Uganda: One day in the life of an asylum seeker
14 November 2008

An area in Kampala where many asylum seekers and refugees live. (Angela Hellmuth/JRS)
On a good day he earns between USD 0,50-1.
Kampala, 14 November 2008 – Festus*, a Rwandan man, who sought asylum in Kampla 10 months ago, considers himself lucky because he has found ways to survive in the Ugandan capital.

His day starts at 5am. After a quick prayer he sets off to Owino market, one of the busiest local markets in Kampala, hoping to find odd jobs which, on some days, help him earn some cash. 

Regardless of his poor health he often loads and unloads food items from trucks arriving early in the morning from the north of the country. The work is competitive because many people look for it which explains why Festus has to be there so early. 

On a good day he earns between USh1000-2000 (USD0,50-1). If on a bad day he does not succeed in convincing the commodity owners to offer him a job – which he attributes to his limited knowledge of the local language - he barely earns USh500 (USD0,25). 

Eating is a blessing

At around 8am Festus dashes back home to tidy up. By 10am he heads to either Interaid - the UN refugee agency’s (UNHCR) implementing partner in the field of counselling, accommodation, transport and medical assistance for refugees and asylum seekers - or the Ugandan government’s Office of the Prime Minister (OPM). There he spends nearly the whole day waiting for an interview or moving from one office to another following up his documents. Sometimes he looks for medical services or attends English language lessons.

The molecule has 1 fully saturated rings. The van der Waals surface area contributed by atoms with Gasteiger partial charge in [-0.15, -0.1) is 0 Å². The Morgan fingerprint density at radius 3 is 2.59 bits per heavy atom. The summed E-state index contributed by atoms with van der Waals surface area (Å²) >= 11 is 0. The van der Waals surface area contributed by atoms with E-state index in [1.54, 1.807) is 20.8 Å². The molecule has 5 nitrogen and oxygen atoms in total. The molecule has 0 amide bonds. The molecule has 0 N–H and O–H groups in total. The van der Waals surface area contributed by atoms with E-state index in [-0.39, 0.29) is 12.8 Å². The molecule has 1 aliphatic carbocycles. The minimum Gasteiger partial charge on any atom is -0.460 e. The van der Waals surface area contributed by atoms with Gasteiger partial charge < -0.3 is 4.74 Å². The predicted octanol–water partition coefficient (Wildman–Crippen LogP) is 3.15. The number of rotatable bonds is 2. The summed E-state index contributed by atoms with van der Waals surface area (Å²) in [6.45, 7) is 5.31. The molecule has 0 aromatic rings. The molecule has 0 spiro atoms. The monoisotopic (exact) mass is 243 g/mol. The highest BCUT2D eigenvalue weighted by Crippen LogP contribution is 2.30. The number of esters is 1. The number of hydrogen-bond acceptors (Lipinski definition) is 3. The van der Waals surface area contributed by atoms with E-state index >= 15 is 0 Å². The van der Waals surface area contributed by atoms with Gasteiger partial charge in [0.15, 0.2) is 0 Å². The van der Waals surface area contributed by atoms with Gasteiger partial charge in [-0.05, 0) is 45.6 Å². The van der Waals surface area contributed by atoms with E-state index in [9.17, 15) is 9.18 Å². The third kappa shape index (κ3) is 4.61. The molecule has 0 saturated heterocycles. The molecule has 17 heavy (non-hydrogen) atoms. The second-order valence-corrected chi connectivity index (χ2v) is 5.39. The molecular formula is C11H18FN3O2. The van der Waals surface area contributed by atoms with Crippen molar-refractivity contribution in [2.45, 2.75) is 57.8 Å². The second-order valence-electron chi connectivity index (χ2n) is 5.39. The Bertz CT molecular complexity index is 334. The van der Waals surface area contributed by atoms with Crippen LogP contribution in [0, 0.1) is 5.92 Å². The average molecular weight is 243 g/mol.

Whether he has lunch during the day depends on whether or not he has earned some money in the morning. Being able to eat once or twice a day is a blessing. Tired and exhausted, he starts the long way back home in the evening at 6 or 7pm. Festus lives  about 9 km away outside Kampala in a place which offers cheaper accommodation than in town. Since he lives so far away he has little opportunities to visit fellow refugees or spend time out with friends. Only on Sundays, when he has some free time, he can meet others. Festus’ long day draws to an end at about 10 pm when he goes to bed.

Just one example of many

This is just one experience of an asylum seeker among many others in Kampala. A typical day always varies from person to person. Many asylum seekers have no accommodation at all and after a long day’s struggle they linger in the night pubs, in the city suburbs or sleep for two or three nights outside the veranda of the old Kampala Police station before they are chased away by the police officials who do not permit anybody to stay or sleep in their premises.

Large families in particular find it hard to cope once JRS has stopped supporting them and they have failed to build a life in Kampala. Since they are still without refugee status they can not be taken to the refugee settlements in western Uganda where they would receive support from UNHCR and the government. 

During the period of support, JRS usually encourages asylum seekers to find ways to become self-reliable. JRS also considers single cases of desperate families and advocates on their behalf to enable them to be transferred to a refugee settlement before they are officially recognised as refugees. 

While the majority of refugees struggle to survive until they are relocated to a settlement, others integrate well in Kampala and decide to stay.


*not his real name